18. Learned counsel relies on the decision of the Supreme Court in ‘Kulja Industries Ltd. Vs. Western Telecom Project BSNL &Ors.’ (2014) 14 SC 731, wherein the Supreme Court has held that the factors that may influence the debarring officer’s decision, inter-alia, include the actual or potential harm or impact that results or may result from the wrong doing, frequency of incidence and duration of wrong doing and whether the contractor has accepted the responsibility for the wrong doing and recognized the seriousness of misconduct.

19. Learned counsel for the respondent per contra contends that the debarment order or the period of punishment does not warrant any interference as admittedly forged and fabricated test reports were submitted. Learned counsel further contends that the petitioner is responsible for all the actions taken by its employees in submission of the bids.

20. Further learned counsel submits that since petitioner has restricted his challenge to the period of debarment, the earnest money deposit forfeited cannot be refunded.

21. Petitioner contends that out of 2441 ayurvedic medicines that petitioner had manufactured, the petitioner had participated for only 45 drugs. The revenue, as per the petitioner, that petitioner would have earned was approximately 7 to 8 lakhs as compared to its turnover of Rs. 23 crores for the relevant year.

22. Petitioner had even, prior to finalization of the tender process, by letter dated 29.12.2017 withdrew from the tender process stating that they had to construct their building and were accordingly unable to produce ayurvedic medicines till construction process is over.

23. Petitioner has also placed on record material to show that it had the requisite reports from the accredited test laboratory i.e ITL Laboratory Pvt. Ltd. as far back as 29.11.2017 much before the date for submission of bids.

24. Petitioner has also placed on record a complaint lodged with the concerned police station against its employee for filing the false report.

25. Further it may be seen that petitioner was initially debarred by letter dated 28.03.2018. Said letter was set aside by this Court by its order dated 13.04.2018. Pursuant to order dated 13.04.2018, the respondent withdrew the order of debarment dated 28.03.2018 by its letter dated 25.04.2018. Thereafter a fresh show cause notice dated 26.04.2018 was issued to the petitioner.

26. Proceedings on the said show cause notice remained pending for about one year and 10 months and ultimately culminated into the impugned order of blacklisting dated 21.02.2020.

27. Since there was no stay of the debarment order, petitioner continues to be debarred till today. Resultantly, petitioner had undergone debarment for a period of about one month under the first order of debarment dated 28.03.2018 and thereafter for a period of one year six months under the impugned order dated 21.02.2020.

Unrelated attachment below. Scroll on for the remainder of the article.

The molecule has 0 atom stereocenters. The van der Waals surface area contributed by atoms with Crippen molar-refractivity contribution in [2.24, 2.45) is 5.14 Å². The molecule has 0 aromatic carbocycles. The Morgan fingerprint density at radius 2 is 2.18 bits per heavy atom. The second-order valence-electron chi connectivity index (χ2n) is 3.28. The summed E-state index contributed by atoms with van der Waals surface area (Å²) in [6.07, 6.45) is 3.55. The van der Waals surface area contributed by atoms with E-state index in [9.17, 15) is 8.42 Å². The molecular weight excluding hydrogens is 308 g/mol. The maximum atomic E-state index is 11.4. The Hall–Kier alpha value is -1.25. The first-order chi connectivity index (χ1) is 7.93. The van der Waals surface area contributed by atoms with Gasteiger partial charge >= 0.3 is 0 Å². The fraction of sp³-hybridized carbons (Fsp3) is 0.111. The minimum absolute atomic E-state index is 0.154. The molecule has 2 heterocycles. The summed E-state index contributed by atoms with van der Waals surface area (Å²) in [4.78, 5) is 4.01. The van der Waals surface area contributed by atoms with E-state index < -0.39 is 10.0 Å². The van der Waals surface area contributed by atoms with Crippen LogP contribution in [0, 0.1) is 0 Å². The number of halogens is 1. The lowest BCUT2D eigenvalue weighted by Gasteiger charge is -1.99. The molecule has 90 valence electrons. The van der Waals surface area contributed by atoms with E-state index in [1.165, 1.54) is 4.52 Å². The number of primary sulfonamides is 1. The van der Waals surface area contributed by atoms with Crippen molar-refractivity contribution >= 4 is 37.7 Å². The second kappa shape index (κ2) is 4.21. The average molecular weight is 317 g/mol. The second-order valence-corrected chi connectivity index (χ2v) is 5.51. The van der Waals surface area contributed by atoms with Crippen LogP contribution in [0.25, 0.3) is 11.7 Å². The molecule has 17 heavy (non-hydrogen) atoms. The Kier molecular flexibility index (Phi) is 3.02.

28. Consequently, looked at from that angle, petitioner has already suffered debarment for one year and seven months (19 months) out of the period of 24 months as directed by the impugned order.

29. The guidelines laid down by the Supreme Court in Kulja Industries Ltd. (supra) stipulate that the debarring officer, while passing an order of debarment, has to take into account the actual or potential harm or impact of the wrong doing and further the frequency of the incidence or duration of wrong doing.

30. In the present case, there is nothing on record to show that there was any harm occasioned or impact of the wrongdoing on the Respondent or the tender. Further, there is nothing on record to show that petitioner had indulged in any wrong doing in the past either with the respondent or with any other organization.

31. Explanation has explained that the wrong doing was done by a disgruntled employee and the fact that petitioner possessed a valid test report from an accredited lab which was not submitted by the said employee and a false and fabricated test report was furnished.

32. In the facts of the case, petitioner cannot be completely absolved of the misdeeds of its employee. However, in view of the explanations given,

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I am of the view that in the facts of the present case, the period two years is disproportionate to the conduct of the petitioner. 33. This is coupled with the fact that petitioner did not participate in any tender process with the respondents, after the first order of debarment i.e. after 28.03.2018. In effect petitioner has not participated in of the tenders of the respondent for nearly a period of three years and five months. 34. Accordingly, the impugned order of debarment dated 21.02.2020, in so far as it blacklists the petitioner for a period of two years, is modified to the limited extent that period of debarment of the petitioner shall be from the date of the order dated 21.02.2020 till 16.08.2021. 35. The petition is accordingly allowed in the above terms. 36. Copy of the order be uploaded on the High Court website and be also forwarded to learned counsels through email by the Court Master.